by Katherine Haas
I know my days are numbered. I always knew they were numbered. Looking at the obits daily, I notice the ones listed are close to my age: some older, some younger. Each day I wake up grateful that I am granted the gift of one more day on this planet. But death looms large around me. if I’m lucky I have fifteen more years. I turned 64 fifteen years ago and sang the Beatles song happily. It seems like yesterday.
How do I slow down the passage of time? How do I savor each moment more than I do already? What is death like?
My Chinese grandmother told me when we die, we return reincarnated as another being. Would I like the new me? Would I remember who I once was? Would I mate with my late beloved first husband or with my present husband who will follow me in death? I don’t want to return as an ant; they work too hard and don’t have fun. A dancing water bug would be thrilling: gliding on the clear surface, sticking my tongue out at the fishes below. A tick could ride around various animals, get marvelously fat and no one would care! Or maybe an oryx. Would I have a choice?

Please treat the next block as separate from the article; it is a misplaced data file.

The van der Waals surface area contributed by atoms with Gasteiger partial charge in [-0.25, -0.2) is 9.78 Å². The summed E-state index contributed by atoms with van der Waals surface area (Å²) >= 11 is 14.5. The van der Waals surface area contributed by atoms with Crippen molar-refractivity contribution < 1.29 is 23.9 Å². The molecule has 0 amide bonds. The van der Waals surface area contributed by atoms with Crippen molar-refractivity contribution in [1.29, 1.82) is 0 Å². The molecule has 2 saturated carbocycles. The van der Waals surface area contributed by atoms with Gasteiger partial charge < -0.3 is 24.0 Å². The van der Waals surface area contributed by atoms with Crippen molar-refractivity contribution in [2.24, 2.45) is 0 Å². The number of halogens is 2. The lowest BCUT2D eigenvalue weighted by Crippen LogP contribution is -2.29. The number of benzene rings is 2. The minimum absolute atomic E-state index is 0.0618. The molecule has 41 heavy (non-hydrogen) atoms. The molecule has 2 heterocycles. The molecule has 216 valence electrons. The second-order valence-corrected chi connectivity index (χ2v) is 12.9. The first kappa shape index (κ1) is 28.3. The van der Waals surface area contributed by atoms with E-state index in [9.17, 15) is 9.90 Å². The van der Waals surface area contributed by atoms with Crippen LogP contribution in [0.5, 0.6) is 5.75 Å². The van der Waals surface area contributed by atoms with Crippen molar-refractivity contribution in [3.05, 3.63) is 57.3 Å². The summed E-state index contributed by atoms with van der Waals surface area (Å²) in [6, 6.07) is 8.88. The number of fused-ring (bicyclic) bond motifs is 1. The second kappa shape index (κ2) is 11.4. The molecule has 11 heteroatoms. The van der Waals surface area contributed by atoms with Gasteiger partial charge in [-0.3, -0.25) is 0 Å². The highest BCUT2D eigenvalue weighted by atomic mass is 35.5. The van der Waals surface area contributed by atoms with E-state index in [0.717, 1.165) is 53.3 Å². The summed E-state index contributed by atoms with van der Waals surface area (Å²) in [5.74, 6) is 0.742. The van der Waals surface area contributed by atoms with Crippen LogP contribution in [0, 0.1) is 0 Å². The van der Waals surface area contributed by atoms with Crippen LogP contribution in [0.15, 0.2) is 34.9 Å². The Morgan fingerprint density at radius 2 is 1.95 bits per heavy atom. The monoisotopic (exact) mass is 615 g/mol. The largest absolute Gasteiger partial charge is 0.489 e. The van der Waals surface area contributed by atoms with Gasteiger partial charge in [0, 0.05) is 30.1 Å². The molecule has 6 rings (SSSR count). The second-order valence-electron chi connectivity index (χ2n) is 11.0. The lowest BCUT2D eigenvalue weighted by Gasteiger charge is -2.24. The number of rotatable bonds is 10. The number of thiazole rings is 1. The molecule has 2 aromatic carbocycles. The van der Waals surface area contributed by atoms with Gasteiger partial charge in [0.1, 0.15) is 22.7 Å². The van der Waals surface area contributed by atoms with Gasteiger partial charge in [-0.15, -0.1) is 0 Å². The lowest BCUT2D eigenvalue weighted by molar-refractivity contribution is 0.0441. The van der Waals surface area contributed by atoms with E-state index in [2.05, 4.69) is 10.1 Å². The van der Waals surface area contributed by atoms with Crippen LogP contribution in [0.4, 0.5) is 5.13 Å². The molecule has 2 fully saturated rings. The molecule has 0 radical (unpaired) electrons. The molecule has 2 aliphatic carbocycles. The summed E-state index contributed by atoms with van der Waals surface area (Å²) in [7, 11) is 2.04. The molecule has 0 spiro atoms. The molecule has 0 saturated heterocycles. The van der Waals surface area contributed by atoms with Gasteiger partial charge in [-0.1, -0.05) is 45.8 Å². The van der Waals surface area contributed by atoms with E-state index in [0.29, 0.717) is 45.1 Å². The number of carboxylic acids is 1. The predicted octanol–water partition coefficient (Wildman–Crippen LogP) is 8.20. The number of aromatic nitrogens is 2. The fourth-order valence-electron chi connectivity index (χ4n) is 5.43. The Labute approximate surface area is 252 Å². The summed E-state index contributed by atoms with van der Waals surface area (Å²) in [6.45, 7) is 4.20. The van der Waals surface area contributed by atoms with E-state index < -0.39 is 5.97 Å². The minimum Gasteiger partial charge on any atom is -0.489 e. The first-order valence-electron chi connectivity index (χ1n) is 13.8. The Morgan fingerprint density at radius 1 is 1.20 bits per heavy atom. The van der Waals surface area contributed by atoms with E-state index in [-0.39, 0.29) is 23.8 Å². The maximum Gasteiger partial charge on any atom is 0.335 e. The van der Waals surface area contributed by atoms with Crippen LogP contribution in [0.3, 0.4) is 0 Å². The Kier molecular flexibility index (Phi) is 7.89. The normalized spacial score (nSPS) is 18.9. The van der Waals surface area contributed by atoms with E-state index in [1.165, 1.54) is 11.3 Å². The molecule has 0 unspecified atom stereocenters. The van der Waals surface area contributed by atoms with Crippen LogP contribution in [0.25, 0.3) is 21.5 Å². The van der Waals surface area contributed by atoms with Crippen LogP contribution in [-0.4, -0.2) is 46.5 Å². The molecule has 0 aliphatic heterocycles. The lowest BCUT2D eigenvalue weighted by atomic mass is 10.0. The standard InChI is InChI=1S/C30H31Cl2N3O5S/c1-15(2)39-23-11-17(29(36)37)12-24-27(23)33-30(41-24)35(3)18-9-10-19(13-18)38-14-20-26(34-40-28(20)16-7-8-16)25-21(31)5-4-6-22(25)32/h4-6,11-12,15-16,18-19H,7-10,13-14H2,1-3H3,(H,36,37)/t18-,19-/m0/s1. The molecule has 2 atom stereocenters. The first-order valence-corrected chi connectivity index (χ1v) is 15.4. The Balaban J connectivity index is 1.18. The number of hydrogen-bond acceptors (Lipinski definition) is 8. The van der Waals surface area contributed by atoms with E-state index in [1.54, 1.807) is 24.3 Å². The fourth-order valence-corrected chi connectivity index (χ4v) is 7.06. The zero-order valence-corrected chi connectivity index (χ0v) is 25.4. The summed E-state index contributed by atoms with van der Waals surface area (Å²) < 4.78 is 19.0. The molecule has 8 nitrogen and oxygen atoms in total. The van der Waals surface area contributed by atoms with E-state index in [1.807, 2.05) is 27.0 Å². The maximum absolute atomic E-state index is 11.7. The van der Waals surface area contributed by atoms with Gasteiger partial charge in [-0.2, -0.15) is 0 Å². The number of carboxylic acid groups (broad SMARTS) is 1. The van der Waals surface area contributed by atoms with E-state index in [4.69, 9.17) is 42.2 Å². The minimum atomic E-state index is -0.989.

My own faith tells me I may go to heaven if I’ve behaved. And if I’m in heaven, what about the sickeningly- sweet-goody-two-shoes-fake-smiling folks: will they be there? Will God send me to Hell just for thinking about not wanting to be in their company? I haven’t been altogether good. What is Hell like? Might some of my mischievous friends be there? I want to know. I need to know.
How could anything be as wonderful as what we are enjoying now? The wind, the scent of spring blossoms, walking hand in hand with our lover, eating lobster tail saturated in clarified butter, singing folk songs with our children accompanied by their guitar and banjo, making love early in the morning! That’s heaven. The afterlife is the unknown and the worry— because it can’t be this good.
Katherine Haas taught at Key School in Annapolis for 42 years. She now spends her time enjoying the arts with her husband, learning Spanish while Arabic teacher is in China, teaching Chinese, working part time at Key as Scientist in residence and engaging in progressive activism.
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